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Every day is a Pride Parade

by Juanita MORE!

Juanita MORE! (center) with her pony boys at her 2016 Pride party, held at Jones. photo: Gooch
Juanita MORE! (center) with her pony boys at her 2016 Pride party, held at Jones. photo: Gooch  (Source: Gooch)

I remember the first time I marched in the San Francisco Pride Parade. It was pure magic stepping off the curb and planting my foot on Market Street. The heavy weight of not being out to everyone in my life had been lifted off my back and I felt like I had finally set myself free and was floating way up high in the clouds. I smiled the entire day.

Since then, every day has been a pride parade for me. I'm either busy being fabulous, celebrating being queer, fighting for LGBTQ rights, or raising funds in support of our community. A lady's work is never done.

But now, more than ever, is when things really start to go at a maddening pace. The first Pride party I threw was in 2003, making this year's party our quindecennial anniversary. My idea then was to create a safe space for my friends to come together.


LEFT: Juanita MORE! pulls into Civic Center atop a taco truck at the 1995 Pride parade. RIGHT: Balloons and confetti are strewn as Juanita MORE! waves to the 2006 Pride parade viewers from a cable car.  

It was a time when the San Francisco art scene was exploding with creativity. Everywhere we went, so many exciting things were happening, but not much of it was represented on Pride Sunday. A riot is what started this party and my friends and I were definitely not interested in what was fast becoming the commercialization of Pride.

That first party was beyond joyful and we felt like we had found our space. A year later, Mark Leno officially proclaimed June 2004 as Lesbian, Gay, Bisexual, and Transgender Pride Month. He urged all residents to join in celebrating the accomplishments and contributions of LGBT people as well as advancing the cause of equality of lesbian, gay, bisexual, and transgender people. This was a positive step of inclusion for our community.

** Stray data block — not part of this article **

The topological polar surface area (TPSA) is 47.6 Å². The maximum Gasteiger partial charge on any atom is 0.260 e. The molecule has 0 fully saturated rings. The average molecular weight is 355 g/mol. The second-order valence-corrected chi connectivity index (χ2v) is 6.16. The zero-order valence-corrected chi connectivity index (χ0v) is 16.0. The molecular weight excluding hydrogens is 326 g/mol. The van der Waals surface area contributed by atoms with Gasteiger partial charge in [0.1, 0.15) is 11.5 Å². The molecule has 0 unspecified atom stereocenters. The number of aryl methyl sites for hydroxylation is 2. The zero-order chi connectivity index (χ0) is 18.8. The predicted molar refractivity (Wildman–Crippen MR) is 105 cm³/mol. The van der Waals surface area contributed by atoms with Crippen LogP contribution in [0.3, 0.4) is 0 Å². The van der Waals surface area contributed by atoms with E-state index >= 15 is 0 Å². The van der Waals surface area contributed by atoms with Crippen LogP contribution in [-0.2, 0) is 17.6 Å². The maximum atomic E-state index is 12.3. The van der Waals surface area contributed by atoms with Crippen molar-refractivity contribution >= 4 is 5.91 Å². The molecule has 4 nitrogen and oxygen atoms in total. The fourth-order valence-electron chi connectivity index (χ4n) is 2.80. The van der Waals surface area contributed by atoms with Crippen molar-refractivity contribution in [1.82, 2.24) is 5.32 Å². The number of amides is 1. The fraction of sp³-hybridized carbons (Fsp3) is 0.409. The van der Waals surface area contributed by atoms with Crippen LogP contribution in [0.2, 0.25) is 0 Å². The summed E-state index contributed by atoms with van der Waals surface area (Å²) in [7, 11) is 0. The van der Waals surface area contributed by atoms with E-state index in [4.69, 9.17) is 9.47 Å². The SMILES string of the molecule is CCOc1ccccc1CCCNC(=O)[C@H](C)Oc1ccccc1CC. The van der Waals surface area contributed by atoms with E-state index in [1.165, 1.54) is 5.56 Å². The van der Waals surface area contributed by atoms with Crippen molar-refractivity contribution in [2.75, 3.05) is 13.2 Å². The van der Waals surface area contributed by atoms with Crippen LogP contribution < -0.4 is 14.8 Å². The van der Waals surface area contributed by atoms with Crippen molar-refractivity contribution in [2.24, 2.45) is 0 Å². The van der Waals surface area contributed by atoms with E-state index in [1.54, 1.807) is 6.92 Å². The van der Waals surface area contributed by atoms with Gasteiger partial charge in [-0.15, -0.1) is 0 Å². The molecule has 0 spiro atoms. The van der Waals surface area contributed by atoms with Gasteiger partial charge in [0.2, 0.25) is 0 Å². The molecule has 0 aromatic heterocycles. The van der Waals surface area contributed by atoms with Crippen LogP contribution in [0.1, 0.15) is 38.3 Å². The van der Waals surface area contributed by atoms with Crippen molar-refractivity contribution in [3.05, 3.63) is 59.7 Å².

Juanita MORE! and guests at the Pheonix Hotel for her 2004 party. photo: Daniel Nicoletta  

Each year I have taken great pleasure in seeking out some of our community's most needy organizations as beneficiaries. We've raised hundreds of thousands of dollars in support of their important missions.

This year I've chosen TRUTH (TRans yoUTH), a joint program between Transgender Law Center and GSA Network - both organizations which I have continually supported over the years. The TRUTH program seeks to amplify the voices of trans and gender non-conforming young people by offering a safe place to share struggles, learn empathy, and build public understanding.

40% of trans individuals who responded to a 2015 survey shared they had attempted suicide and 77% of trans youth shared they had experienced harassment or discrimination in school. TRUTH is allowing these youth to lead the way to end the isolation and stigma that trans youth face so these statistics can reach zero. These are the youth of our future and they have the power to change both minds and policies through their stories.

To add a cherry to my ice cream Sunday, I've decided to throw not one but two parties this year! I really do want to spend the entire weekend with you! The new party is on Saturday, June 23, the night before my now legendary Sunday daytime event at Jones. It takes place at the former Carousel Ballroom, which hosted big bands in the 1930s and '40s. When that era faded, a new style of music was ushered in, featuring Ike & Tina Turner, B.B. King, Chuck Berry and many, many more.


A capacity crowd at Juanita MORE!'s 2013 Pride party. photo: Mark Christopher  

Bill Graham took over the concert hall in 1968, opening its doors as its most famous incarnation The Fillmore West to the likes of the Grateful Dead, Jefferson Airplane, Janis Joplin, Santana and countless others and also where Aretha Franklin recorded her legendary live album in 1971. So when I first walked into the venue, I knew that I was in a very special place where decades of dancers, musicians, and performers spent many nights having a good time. It's magical!

Pride month is a time to reflect, remember, celebrate and unfortunately still fight for our rights. The president and his backward administration continue to dismantle LGBT rights in this country. There are 74 countries where it is illegal to be LGBT. In 13 countries, being gay or bisexual is a crime punishable by death.

Sometimes it's easier to forget that we've not always been allowed to be who we are in public. It's easier to relax, go out at night, and ignore the fact that our friends and chosen families are under attack in other parts of the world. A friend recently said that Mark Leno is largely responsible for the entire framework of rights that the LGBTQ community in California enjoys.

I would say we are fortunate here in San Francisco but that's not to say that freedom from discrimination and the freedom to be yourself are still not threatened.

I love you, San Francisco. Let's continue to celebrate our alternative and creative sides and find more ways to share our talents, art, and beauty.

MORE! JM! Pride info at www.juanitamore.com


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